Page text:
this car is your car, this car is my car
Without fail, our summer trips to New England seem to happen during Mercury retrograde. Last year, whether thanks to Mercury's propensity for travel disaster or, more likely, due to poor planning on my part, our transportation shenanigans led to a full Autistic meltdown at South Station.
It wasn't a scenario I wanted to repeat. So we tried something new this year, and after the standard "Welcome to Boston" feast at Faneuil Hall, we left our bags in Chelsea and hopped on a train from Boston to Ispwich to pick up a Volkswagen Rabbit from a guy we met on the internet named John.
Turo, where a stranger rents you their car and you promise not to run away to Canada with it. Like AirBnB, if you were taking the house with you.
Having successfully acquired wheels, we drove back to Chelsea to pick up our bags and started making our way through rush hour traffic to head to our first destination: Rhode Island.
The first time we visited Chris and Kerry at The Cottage, in 2015, we had to stop to wait for literal chickens to cross the road. I thought it was pretty funny at the time, but I think those chickens were trying to tell us something about the absurd, wonderful whimsy of small town Rhode Island.
Four years later, we've grown accustomed to Wilbur's, where you can buy t-shirts, penny candy, romance novels, flatware, yo-yos, and a chicken (possibly one that has crossed the road too many times) for dinner. We have come to appreciate restaurants where you have to pay in cash, but can leave to walk a few blocks to the bank if the attached ATM happens to be out of money, electricity, or both. We are amused by a post office that won't deliver your mail because they don't know if their trucks can get down the road to the house. It's a charming town plucked from a sitcom, chickens in the road and all, and we love it, even if it's not sure yet whether or not it loves us. You never can tell with New England.
We also love Chris—master of games, taker of photos, engineer of robots, and artist of paella— and Kerry—who has agreed to be described here as an awesomely nerdy next-level introvert with a sense of humor that would make Tina Fey sound like an actuary and their two kids, who let us crash their vacations and make us feel like we've come home in their home.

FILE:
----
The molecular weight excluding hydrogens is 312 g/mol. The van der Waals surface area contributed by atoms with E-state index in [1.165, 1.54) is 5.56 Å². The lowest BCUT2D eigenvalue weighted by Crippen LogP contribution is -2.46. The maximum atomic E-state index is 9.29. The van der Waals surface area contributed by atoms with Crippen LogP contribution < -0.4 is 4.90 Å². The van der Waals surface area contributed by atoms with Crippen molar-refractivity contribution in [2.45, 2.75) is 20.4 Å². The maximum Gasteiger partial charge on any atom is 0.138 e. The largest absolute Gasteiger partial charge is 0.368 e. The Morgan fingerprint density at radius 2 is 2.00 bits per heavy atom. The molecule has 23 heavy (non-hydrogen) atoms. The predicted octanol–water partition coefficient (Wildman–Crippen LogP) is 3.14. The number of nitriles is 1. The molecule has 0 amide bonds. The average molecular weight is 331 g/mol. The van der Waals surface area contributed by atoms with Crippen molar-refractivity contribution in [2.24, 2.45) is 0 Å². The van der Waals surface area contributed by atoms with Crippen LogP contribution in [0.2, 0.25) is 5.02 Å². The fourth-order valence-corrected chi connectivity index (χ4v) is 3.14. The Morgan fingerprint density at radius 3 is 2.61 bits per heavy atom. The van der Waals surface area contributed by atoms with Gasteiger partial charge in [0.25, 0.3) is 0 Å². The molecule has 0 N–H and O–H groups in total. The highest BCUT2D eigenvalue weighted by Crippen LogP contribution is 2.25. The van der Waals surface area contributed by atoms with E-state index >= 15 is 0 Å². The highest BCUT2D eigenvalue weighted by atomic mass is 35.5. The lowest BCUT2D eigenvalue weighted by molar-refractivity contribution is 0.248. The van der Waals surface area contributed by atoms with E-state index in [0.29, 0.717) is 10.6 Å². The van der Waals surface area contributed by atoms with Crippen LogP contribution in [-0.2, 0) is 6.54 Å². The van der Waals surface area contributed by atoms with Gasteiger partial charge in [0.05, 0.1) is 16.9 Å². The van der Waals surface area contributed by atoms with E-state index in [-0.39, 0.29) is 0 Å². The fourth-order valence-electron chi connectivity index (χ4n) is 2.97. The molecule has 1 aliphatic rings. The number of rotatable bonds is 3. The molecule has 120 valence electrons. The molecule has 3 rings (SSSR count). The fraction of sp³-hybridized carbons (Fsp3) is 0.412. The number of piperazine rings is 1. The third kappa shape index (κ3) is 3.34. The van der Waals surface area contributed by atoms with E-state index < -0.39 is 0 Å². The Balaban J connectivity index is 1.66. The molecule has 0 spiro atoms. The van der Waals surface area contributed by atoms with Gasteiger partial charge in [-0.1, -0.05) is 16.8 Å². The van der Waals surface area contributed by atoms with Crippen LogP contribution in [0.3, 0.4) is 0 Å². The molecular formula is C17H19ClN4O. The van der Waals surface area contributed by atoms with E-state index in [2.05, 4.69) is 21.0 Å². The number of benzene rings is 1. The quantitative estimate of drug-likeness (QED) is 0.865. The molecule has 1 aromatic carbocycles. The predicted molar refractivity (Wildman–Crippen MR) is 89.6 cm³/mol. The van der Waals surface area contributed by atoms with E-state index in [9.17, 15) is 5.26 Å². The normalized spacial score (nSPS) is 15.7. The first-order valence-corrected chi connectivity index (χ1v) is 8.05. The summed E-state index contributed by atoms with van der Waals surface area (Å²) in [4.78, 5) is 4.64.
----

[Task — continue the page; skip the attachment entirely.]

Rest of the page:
This year, there were no chickens in the road—we look for them at the corner where they live every year—but we did find ourselves chasing fire as the sun set on our way to the cottage. Rhode Island is fickle with its sunsets. You never know what you're going to get. Mornings that start off bright and sunny get swallowed by ocean fog in the afternoon. Sometimes, when the timing is just right, the rain leaves, but the clouds stay, and sky lights up. In four years, I've seen this twice, though I'm told it's not as uncommon as all that. See: I'm not sure whether or not Rhode Island loves me.
But this day was one of those days, and we arrived in time for me to spill out onto the grass, leaving LeAnn to haul in bags, while I tried to capture a little of the magic. I'm not sure it's actually possible to quantify what happens when a sunset gets made by salt-air clouds, but possibly, it's a thing you don't have to understand. Just like coming home, it's a thing you have to experience. All I can tell you for sure is that it fills you up.